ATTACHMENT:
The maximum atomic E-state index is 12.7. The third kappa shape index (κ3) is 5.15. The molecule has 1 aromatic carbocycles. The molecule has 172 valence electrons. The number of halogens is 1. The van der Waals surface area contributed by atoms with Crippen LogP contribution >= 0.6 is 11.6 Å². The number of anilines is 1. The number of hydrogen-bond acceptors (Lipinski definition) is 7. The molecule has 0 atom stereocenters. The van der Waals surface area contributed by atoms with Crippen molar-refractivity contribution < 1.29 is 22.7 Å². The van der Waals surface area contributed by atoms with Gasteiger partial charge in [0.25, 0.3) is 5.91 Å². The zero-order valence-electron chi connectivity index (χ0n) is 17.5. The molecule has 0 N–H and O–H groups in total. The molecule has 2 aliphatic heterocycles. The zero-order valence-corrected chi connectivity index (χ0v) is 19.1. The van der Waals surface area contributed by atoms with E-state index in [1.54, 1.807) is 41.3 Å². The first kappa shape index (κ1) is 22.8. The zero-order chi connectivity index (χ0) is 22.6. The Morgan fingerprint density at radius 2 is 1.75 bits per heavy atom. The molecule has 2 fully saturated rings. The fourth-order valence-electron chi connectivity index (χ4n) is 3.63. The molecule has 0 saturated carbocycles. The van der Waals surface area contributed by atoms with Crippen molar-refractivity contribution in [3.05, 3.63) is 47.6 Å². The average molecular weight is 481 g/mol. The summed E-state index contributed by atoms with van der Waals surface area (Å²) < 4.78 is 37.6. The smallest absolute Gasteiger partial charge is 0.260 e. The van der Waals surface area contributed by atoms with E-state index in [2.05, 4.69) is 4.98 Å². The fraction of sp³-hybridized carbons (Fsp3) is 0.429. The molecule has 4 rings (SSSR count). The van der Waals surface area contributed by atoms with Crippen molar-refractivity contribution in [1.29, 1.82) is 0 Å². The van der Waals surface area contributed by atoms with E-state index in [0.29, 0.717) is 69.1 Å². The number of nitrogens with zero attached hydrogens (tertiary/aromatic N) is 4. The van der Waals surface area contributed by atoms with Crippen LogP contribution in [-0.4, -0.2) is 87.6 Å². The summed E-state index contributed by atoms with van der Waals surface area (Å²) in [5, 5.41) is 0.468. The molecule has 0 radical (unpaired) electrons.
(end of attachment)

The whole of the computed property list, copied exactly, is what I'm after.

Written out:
The maximum atomic E-state index is 12.7. The third kappa shape index (κ3) is 5.15. The molecule has 1 aromatic carbocycles. The molecule has 172 valence electrons. The number of halogens is 1. The van der Waals surface area contributed by atoms with Crippen LogP contribution >= 0.6 is 11.6 Å². The number of anilines is 1. The number of hydrogen-bond acceptors (Lipinski definition) is 7. The molecule has 0 atom stereocenters. The van der Waals surface area contributed by atoms with Crippen molar-refractivity contribution < 1.29 is 22.7 Å². The van der Waals surface area contributed by atoms with Gasteiger partial charge in [0.25, 0.3) is 5.91 Å². The zero-order valence-electron chi connectivity index (χ0n) is 17.5. The molecule has 0 N–H and O–H groups in total. The molecule has 2 aliphatic heterocycles. The zero-order valence-corrected chi connectivity index (χ0v) is 19.1. The van der Waals surface area contributed by atoms with E-state index in [1.54, 1.807) is 41.3 Å². The first kappa shape index (κ1) is 22.8. The zero-order chi connectivity index (χ0) is 22.6. The Morgan fingerprint density at radius 2 is 1.75 bits per heavy atom. The molecule has 2 fully saturated rings. The fourth-order valence-electron chi connectivity index (χ4n) is 3.63. The molecule has 0 saturated carbocycles. The van der Waals surface area contributed by atoms with Crippen molar-refractivity contribution in [3.05, 3.63) is 47.6 Å². The average molecular weight is 481 g/mol. The summed E-state index contributed by atoms with van der Waals surface area (Å²) < 4.78 is 37.6. The smallest absolute Gasteiger partial charge is 0.260 e. The van der Waals surface area contributed by atoms with E-state index in [2.05, 4.69) is 4.98 Å². The fraction of sp³-hybridized carbons (Fsp3) is 0.429. The molecule has 4 rings (SSSR count). The van der Waals surface area contributed by atoms with Crippen molar-refractivity contribution in [1.29, 1.82) is 0 Å². The van der Waals surface area contributed by atoms with E-state index in [0.29, 0.717) is 69.1 Å². The number of nitrogens with zero attached hydrogens (tertiary/aromatic N) is 4. The van der Waals surface area contributed by atoms with Crippen LogP contribution in [-0.4, -0.2) is 87.6 Å². The summed E-state index contributed by atoms with van der Waals surface area (Å²) in [5, 5.41) is 0.468. The molecule has 0 radical (unpaired) electrons.